Sisterhood of the Oppressed

All I ever wanted to do was run a local free thinking group and stage lively though provoking events. It was a simple dream. Because of this, I don’t tend to read all the skeptics blogs. Fair play to you if you do, a lot of them are good, it’s just that I would rather go out and do something positive.

I compromised my principles along the way. Throughout my leadership at Leeds Atheist Society we operated a policy of positive discrimination to get more women involved in the society. All well and good put there is no such thing as positive discrimination, it’s just discrimination, and “positive” normally means that the flip side, and there is always a flip side, is directed at the majority, so it’s OK to discriminate. In fact, by our third year, six of the nine committee members were female.

I even launched a pro abortion campaign with the society, in conjunction with the then-not-even constituted feminist society, and ensured women were represented on the board of trustees of my charity and that women spoke at my conferences.

But none of this was enough to keep the wolves from the door. When Leeds Skeptics booked a speaker that we originally hoped would provide an empowering talk for women, discussing research suggesting gender stereotype threat wasn’t holding them back, we soon came in the firing line. Not a “hey, I’ve done some more research about this speaker, here it is, maybe you should reconsider”, but a you clearly hate women and want to “punch them in the mouth”. As Trystan Swale points out, I clearly deserve the stake.

Given all the discussions surrounding it however, I couldn’t help but to be dragged into what turns out to have been an on-going debate for several months regarding feminism and skepticism. It seems to be mostly making a mountain out of a mole hill – very serious issues but the resolution seems to be a) put a harassment policy in place and b) don’t bad mouth TAM, and everybody would be happy again. But go read about it for yourself, I haven’t read all the blog posts and I’m sure it’s more complicated than that.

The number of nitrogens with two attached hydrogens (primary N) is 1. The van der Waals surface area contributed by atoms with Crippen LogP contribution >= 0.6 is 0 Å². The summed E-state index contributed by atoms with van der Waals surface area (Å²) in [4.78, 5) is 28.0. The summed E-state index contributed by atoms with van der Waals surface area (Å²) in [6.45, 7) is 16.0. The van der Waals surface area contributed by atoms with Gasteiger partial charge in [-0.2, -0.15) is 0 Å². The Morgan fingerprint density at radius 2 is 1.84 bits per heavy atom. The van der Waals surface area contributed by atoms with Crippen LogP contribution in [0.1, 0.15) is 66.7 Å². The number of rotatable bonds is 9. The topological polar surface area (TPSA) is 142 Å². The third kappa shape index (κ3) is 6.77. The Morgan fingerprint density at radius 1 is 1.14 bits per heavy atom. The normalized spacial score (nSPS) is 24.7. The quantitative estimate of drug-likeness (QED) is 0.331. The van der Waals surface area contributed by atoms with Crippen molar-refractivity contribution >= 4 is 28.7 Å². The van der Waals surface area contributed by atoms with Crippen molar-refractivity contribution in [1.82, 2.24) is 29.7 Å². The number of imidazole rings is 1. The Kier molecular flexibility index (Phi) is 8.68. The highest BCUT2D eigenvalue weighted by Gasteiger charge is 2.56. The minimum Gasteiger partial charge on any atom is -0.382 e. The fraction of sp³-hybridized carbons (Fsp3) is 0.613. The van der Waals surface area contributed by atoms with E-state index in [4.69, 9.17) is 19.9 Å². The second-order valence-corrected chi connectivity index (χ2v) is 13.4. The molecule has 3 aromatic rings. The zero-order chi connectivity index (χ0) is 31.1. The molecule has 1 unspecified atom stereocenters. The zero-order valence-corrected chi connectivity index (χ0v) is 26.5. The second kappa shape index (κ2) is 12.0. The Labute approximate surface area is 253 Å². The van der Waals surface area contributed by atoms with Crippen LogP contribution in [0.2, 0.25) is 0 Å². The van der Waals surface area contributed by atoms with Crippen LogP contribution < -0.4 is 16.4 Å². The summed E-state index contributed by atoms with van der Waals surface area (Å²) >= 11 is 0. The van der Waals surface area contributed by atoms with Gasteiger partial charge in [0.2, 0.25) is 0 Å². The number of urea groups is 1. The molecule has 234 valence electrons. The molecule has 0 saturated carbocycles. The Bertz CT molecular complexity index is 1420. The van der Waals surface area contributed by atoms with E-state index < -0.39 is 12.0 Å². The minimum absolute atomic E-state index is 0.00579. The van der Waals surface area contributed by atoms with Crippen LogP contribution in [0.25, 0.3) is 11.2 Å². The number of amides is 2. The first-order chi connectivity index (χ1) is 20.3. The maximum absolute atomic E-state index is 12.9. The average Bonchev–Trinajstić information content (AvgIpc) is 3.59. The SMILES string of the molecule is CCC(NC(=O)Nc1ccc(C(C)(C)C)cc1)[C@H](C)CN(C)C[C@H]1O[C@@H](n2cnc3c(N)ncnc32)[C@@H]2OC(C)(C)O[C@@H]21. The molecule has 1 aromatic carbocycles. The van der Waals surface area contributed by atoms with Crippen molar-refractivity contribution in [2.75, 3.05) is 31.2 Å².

However, now that I have been dragged into some of it, ended up reading one of the most controversial pieces of the whole debates – Paula Kirby’s open letter, Sisterhood of the Oppressed. It turns out to be an excellent read. Lest I not be called fair, you can read the rebuttals and background too.

In it, Paula suggests that a positive attitude of empowering women, it is a much more powerful too than constantly playing the victim card. This is exactly what feminism should be about in the modern day, and indeed, it is the fact that some branches of feminism don’t adopt this attitude that causes such a rift between equal rights campaigners and some of the feminist movement.

While everyone will have their own points of view on the issues raised, I think that Paula should be commended for having the courage to put topics into the public sphere for discussion.

P.S. It is issues similar these that Ken McLaughlin deals with in his new book “Surviving Identity: Vulnerabity and the Psychology of Recognition”, of which he will be discussing at the next meeting of Leeds Salon on Monday. An event I would highly recommend attending for anyone in the Leeds area.



Don't have time to check my blog? Get a weekly email with all the new posts. This is my personal blog, so obviously it is 100% spam free.


Tags: , , , ,

This entry was posted on Wednesday, July 11th, 2012 at 12:54 pm and is filed under Humanism, Religion & Politics. You can follow any responses to this entry through the RSS 2.0 feed. Both comments and pings are currently closed.